Blog«Ever played Mario on Play-Doh or Piano on Bananas? Alligator clip the Internet to Your World
Ever played Mario on Play-Doh or Piano on Bananas? Alligator clip the Internet to Your World
UBC Web Design
30 July 2015
12 April 2024
12.39 minutes

The collector+39s Makey Makey packaging

Makey Makey; a revolutionary tool for everyone! Aspiring inventors, little kids and even you!

Today in the office, we tried something a little different. Most people play something like Pac-Man using the arrow keys on your computer keyboard to move Pac-Man around. Oh no, not us, that’s too normal and bland. So, instead, we decided to use a couple of house keys, a keyring and a 50c piece to play.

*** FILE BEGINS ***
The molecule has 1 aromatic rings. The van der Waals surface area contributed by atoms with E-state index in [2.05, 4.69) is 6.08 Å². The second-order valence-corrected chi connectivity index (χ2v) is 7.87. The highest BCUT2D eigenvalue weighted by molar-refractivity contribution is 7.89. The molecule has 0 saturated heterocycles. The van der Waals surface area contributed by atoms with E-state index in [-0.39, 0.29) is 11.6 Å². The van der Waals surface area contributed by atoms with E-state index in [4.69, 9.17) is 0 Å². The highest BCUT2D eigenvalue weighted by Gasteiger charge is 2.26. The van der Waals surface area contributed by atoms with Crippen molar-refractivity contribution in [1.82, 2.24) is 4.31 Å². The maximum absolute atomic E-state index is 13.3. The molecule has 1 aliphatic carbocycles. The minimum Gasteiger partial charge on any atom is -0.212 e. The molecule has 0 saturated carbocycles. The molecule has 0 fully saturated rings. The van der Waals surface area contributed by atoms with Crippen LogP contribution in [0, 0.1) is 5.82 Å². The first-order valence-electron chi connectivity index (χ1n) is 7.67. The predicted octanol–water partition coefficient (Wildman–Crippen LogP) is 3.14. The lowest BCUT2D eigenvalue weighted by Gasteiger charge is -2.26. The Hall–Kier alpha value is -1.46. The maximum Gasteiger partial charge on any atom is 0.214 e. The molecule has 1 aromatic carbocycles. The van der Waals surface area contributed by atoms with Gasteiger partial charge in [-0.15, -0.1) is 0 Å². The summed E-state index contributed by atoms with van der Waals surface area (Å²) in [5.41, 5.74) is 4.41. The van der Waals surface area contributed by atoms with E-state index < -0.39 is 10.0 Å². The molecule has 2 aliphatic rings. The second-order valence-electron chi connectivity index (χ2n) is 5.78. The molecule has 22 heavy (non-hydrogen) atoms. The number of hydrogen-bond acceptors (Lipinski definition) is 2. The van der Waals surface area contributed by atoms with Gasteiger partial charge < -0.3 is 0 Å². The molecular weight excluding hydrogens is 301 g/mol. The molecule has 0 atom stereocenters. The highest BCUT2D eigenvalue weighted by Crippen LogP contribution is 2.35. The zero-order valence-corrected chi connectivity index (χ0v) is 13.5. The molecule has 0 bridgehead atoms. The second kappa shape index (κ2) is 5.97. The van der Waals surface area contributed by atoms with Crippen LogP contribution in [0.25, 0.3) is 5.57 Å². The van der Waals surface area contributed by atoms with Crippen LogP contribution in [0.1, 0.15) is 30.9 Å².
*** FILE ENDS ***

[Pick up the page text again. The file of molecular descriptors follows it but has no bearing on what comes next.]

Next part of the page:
“But why would you do this?”

A 50c piece keyring and two house keys to play PacMan withWell, why not?! Technology is an incredible thing, especially with advances that have been made in the past few years. But it doesn’t have to be serious all the time and filled with big words and scary numbers, no sir. If you can turn the fruit basket in your kitchen into a drum set, why wouldn’t you? With Makey Makey, you can invent your way to an incredible time with such a simplistic and cheap piece of technology.

“There's no way it’s this simple, what’s the catch? Is it difficult to use?”

Well, no actually, it really is easy. If you have a computer, and it has a USB port, you’re good to go! The Makey Makey kit comes with everything you’ll need to get started with, but you can easily (and for a miniscule cost) expand the system and turn your entire house into a musical instrument!